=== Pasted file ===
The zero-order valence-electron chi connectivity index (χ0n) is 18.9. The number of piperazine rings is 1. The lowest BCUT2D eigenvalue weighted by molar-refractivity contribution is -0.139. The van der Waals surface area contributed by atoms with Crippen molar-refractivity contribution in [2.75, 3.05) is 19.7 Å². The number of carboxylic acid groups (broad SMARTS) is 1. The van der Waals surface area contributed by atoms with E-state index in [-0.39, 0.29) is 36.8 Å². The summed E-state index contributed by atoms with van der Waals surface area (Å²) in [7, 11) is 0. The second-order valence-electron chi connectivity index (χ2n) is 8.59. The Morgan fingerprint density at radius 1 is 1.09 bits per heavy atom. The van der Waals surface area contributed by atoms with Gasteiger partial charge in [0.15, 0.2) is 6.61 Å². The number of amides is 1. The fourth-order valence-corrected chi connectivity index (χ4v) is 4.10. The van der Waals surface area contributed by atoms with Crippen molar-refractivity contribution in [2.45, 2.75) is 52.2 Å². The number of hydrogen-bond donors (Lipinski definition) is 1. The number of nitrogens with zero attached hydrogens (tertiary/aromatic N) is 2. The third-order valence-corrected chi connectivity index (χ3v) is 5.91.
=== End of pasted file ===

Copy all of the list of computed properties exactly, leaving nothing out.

The zero-order valence-electron chi connectivity index (χ0n) is 18.9. The number of piperazine rings is 1. The lowest BCUT2D eigenvalue weighted by molar-refractivity contribution is -0.139. The van der Waals surface area contributed by atoms with Crippen molar-refractivity contribution in [2.75, 3.05) is 19.7 Å². The number of carboxylic acid groups (broad SMARTS) is 1. The van der Waals surface area contributed by atoms with E-state index in [-0.39, 0.29) is 36.8 Å². The summed E-state index contributed by atoms with van der Waals surface area (Å²) in [7, 11) is 0. The second-order valence-electron chi connectivity index (χ2n) is 8.59. The Morgan fingerprint density at radius 1 is 1.09 bits per heavy atom. The van der Waals surface area contributed by atoms with Gasteiger partial charge in [0.15, 0.2) is 6.61 Å². The number of amides is 1. The fourth-order valence-corrected chi connectivity index (χ4v) is 4.10. The van der Waals surface area contributed by atoms with Crippen molar-refractivity contribution in [2.45, 2.75) is 52.2 Å². The number of hydrogen-bond donors (Lipinski definition) is 1. The number of nitrogens with zero attached hydrogens (tertiary/aromatic N) is 2. The third-order valence-corrected chi connectivity index (χ3v) is 5.91.